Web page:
Everyone will be blogging about this case so I’ll keep my background description short.
On February 7, 2007, Stephanie Lenz uploaded to YouTube a 29-second home video of her two children dancing to the Prince’s song, “Let’s Go Crazy”. Universal Music Publishing, Prince’s publishing administrator at the time, issued a takedown notice under the Digital Millennium Copyright Act (DMCA) and YouTube removed the video. Lenz objected to the takedown and, with the aid of the Electronic Frontier Foundation, launched a lawsuit against Universal Music. Lenz argues that her video usage of “Let’s Go Crazy” is a fair use and that Universal Music’s issuance of the takedown notice was bad faith and constitutes misrepresentation under the DMCA.
After eight years of litigation, here is what the 9th Circuit does and does not reveal about copyright fair use and the DMCA in its opinion issued on September 14, 2015.
The 9th Circuit Does Tell Us
DMCA Takedowns Require a Fair Use Consideration. A copyright owner must consider the existence of fair use before sending a DMCA takedown notice.
A Fair Use Is a Legally Authorized Use. The DMCA unambiguously contemplates fair use as a use authorized by the law. As a result, If the online content uses the copyright owner’s material in a manner that qualifies as a fair use, the copyright owner may not send a DMCA takedown notice. This is because, under such circumstances, the copyright owner may not legitimately make the required DMCA takedown statement that the copyright owner has a “good faith belief that the use of the material in the manner complained of is not authorized by the copyright owner, its agent, or the law.”
Copyright Owner’s Fair Use Assessment Need Not Be Correct; Good Faith Is Sufficient. The copyright owner sending a DMCA takedown notice need only have a subjective good faith belief that fair use does not apply. As long as it holds such a good faith belief, the copyright owner is not liable for any DMCA misrepresentation - even if a court subsequently reaches the opposite conclusion and decides that fair use does indeed apply.
Intensive Analysis Is Not Required. In order to comply with DMCA requirements, the copyright owner’s fair use analysis need not be searching or intensive.
Computers May Perform Fair Use Analysis. Computer algorithms can be a valid mechanism for considering fair use as part of the copyright owner’s identification of content to be taken down. This is the view of the majority. The dissenting judge – who agreed with the final result but disagreed with portions of the majority’s analysis – believes that a copyright owner may rely solely on a computer algorithm only if the computer algorithm can apply the four-factor copyright test indicated in the Copyright Act. While perhaps not impossible, getting a computer to apply what is a subjective and often fickle four-factor determination seems like quite a challenge.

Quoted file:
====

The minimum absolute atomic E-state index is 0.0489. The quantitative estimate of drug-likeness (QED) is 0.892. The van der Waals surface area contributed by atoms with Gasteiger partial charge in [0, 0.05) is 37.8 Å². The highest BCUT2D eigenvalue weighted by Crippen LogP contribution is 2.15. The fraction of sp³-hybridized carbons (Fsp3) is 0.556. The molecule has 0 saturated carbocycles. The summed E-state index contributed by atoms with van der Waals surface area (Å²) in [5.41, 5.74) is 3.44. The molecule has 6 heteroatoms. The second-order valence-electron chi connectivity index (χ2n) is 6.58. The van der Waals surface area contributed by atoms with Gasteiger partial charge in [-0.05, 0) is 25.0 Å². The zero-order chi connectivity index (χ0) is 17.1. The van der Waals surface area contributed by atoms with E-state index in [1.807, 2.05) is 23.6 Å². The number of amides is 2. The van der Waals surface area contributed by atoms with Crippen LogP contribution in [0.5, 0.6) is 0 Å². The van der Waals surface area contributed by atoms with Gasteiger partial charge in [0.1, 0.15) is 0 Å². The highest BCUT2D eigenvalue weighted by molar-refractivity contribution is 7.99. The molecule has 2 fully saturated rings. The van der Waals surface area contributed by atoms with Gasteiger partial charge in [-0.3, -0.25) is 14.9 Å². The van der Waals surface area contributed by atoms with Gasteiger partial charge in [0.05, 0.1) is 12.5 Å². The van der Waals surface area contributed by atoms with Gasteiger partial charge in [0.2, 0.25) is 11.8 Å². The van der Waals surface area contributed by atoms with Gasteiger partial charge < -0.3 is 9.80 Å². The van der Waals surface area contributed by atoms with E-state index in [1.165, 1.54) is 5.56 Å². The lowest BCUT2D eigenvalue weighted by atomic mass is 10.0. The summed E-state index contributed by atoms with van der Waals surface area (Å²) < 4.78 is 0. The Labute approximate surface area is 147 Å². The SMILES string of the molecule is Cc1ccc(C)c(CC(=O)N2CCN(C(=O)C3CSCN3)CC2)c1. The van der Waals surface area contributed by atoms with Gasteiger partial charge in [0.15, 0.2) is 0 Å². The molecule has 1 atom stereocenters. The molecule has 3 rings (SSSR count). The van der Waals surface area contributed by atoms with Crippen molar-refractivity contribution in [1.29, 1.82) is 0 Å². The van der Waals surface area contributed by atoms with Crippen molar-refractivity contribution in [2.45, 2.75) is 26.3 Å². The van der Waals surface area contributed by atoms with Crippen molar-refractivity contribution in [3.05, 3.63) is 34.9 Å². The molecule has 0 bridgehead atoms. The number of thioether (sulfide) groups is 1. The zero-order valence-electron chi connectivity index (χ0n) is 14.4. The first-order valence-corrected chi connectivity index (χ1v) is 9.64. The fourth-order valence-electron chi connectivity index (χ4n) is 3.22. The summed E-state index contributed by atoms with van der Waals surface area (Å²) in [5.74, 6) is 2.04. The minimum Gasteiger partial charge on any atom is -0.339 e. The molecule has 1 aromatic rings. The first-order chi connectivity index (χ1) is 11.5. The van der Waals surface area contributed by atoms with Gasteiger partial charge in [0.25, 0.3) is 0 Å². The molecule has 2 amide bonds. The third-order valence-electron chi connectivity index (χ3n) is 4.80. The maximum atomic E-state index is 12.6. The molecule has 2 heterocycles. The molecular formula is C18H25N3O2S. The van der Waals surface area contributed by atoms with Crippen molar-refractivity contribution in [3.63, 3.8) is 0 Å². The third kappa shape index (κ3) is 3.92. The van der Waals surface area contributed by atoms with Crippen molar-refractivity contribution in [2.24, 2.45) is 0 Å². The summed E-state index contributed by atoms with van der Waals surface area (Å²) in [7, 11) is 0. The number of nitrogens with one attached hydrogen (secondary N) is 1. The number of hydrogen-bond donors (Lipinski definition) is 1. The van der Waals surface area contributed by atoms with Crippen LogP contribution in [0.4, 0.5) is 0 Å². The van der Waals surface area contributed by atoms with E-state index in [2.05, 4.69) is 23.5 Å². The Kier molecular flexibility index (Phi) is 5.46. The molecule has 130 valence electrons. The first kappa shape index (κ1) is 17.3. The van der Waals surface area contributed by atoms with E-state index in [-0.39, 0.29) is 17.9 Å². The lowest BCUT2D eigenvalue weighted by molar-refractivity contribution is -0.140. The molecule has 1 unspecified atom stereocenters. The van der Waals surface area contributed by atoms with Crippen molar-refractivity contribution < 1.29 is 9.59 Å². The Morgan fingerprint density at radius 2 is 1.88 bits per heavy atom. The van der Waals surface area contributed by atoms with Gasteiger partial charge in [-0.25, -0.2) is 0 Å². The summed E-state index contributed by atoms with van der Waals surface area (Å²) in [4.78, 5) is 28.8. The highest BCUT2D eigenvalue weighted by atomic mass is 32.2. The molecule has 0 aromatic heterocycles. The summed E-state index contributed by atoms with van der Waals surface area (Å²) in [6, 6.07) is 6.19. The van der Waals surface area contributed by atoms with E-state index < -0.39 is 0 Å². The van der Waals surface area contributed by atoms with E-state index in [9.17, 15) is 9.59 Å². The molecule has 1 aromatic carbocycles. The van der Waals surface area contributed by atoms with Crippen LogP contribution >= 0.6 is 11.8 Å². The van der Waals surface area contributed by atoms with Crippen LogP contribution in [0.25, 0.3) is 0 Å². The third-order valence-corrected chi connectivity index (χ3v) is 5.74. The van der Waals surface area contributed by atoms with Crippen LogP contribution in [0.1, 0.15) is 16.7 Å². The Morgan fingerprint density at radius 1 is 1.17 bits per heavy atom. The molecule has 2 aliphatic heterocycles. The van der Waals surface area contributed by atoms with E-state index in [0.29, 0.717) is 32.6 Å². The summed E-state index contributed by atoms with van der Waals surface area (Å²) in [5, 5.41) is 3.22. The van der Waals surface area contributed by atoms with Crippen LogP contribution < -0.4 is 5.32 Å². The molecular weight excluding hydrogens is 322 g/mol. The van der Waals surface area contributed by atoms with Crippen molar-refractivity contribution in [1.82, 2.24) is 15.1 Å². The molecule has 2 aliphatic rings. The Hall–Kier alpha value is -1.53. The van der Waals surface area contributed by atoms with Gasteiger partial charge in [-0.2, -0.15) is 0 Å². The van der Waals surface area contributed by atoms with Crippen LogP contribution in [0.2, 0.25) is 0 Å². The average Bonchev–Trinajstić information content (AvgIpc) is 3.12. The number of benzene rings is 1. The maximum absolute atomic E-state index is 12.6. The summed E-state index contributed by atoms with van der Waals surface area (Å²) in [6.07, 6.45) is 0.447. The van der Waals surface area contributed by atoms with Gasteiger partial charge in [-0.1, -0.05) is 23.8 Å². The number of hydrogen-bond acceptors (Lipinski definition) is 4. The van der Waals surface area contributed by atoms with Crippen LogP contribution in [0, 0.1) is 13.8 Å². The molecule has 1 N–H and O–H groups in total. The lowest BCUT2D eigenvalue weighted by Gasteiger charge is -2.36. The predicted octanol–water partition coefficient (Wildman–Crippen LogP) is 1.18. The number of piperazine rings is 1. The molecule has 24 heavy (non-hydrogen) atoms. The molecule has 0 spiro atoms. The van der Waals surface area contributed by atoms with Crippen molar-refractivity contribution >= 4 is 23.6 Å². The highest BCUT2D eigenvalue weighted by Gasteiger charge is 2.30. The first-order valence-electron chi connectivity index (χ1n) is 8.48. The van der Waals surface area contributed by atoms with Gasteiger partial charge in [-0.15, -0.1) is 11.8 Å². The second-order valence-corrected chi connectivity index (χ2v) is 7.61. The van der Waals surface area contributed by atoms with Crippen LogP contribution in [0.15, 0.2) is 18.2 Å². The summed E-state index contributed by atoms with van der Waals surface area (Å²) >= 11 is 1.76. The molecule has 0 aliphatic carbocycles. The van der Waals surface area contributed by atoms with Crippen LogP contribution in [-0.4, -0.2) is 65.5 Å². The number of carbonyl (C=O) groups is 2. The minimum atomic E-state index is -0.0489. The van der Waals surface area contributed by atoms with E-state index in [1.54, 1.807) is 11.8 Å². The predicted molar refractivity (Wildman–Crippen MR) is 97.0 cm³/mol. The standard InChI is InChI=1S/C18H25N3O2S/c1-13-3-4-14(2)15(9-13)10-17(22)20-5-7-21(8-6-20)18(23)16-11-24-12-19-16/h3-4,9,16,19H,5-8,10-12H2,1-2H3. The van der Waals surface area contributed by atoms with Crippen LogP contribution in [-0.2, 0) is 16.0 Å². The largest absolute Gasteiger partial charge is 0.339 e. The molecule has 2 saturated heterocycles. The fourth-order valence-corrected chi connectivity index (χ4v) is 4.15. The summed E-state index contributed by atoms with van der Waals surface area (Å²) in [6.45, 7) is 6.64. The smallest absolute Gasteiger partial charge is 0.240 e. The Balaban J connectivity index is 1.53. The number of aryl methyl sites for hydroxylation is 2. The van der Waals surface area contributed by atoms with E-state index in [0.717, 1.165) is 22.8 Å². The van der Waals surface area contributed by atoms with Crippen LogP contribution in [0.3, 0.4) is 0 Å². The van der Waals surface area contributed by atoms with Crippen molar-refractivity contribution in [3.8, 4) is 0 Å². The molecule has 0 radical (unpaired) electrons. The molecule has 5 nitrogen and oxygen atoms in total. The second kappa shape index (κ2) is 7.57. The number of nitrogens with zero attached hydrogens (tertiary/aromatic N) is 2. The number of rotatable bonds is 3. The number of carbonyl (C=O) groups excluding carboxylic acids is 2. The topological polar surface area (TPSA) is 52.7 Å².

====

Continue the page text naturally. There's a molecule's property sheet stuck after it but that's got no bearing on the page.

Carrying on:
Willful Blindness Negates Good Faith. The willful blindness doctrine may be used to determine whether a copyright owner made a misrepresentation in its DMCA takedown request. In other words, if a copyright owner subjectively believes that there is a high probability that a particular use qualifies as a fair use and takes deliberate actions to avoid learning of the fair use, then the copyright owner’s sending a takedown notice for removal of the material is a DMCA misrepresentation.
Damages Available Even If Plaintiff Suffers No Actual Loss. A plaintiff whose material is removed as a result of a DMCA takedown notice with a misrepresentation does not need to demonstrate any actual monetary loss in order to recover damages. Such a plaintiff may seek recovery of nominal damages from the copyright owner.
The 9th Circuit Does NOT Tell Us
Is It Fair Use? The 9th Circuit does not decide whether using 29 seconds of a copyrighted song in a family video and posting that video to the internet qualifies as a fair use of the song. That determination remains for the lower court. It could be quite some time before we have a court’s answer to this underlying fair use question. Commentators indicate that the Lenz parties might seek a Supreme Court review of the DMCA misrepresentation issue.
How Does a Copyright Owner Satisfy the Good Faith Standard? While the 9th Circuit reveals that the copyright owner’s good faith belief that fair use does not apply is sufficient for the DMCA required fair use consideration, it does not provide many details on how copyright owners should get to this good faith belief.
Here’s how Universal Music handled its YouTube DMCA takedown selection process An assistant in the Universal Music legal department monitored YouTube on a daily basis. For those videos including Prince songs, the assistant evaluated whether the video made significant use of the song, whether the song was recognizable in the video, whether the song was in a significant portion of the video, and the song was the focus of the video. While none of the Universal Music video evaluation guidelines explicitly included consideration of the fair use doctrine, the assistant did not issue DMCA takedown notices for videos that used a second or less of a Prince song or in which the Prince song was distorted by a noisy environment.
The majority of the 9th Circuit did not render a decision on whether Universal Music’s process satisfied the good faith fair use determination required by the DMCA. Instead, it decided there was a factual dispute regarding whether Universal Music’s procedure satisfied the good faith requirement and left the question for the lower court. In contrast, the dissenting judge says that Universal Music’s policy did not meet the good faith standard because Universal Music did not clearly include a fair use consideration as part of its DMCA selection process.
You can view the Lenz family video on YouTube here. You can read the full 9th Circuit opinion here.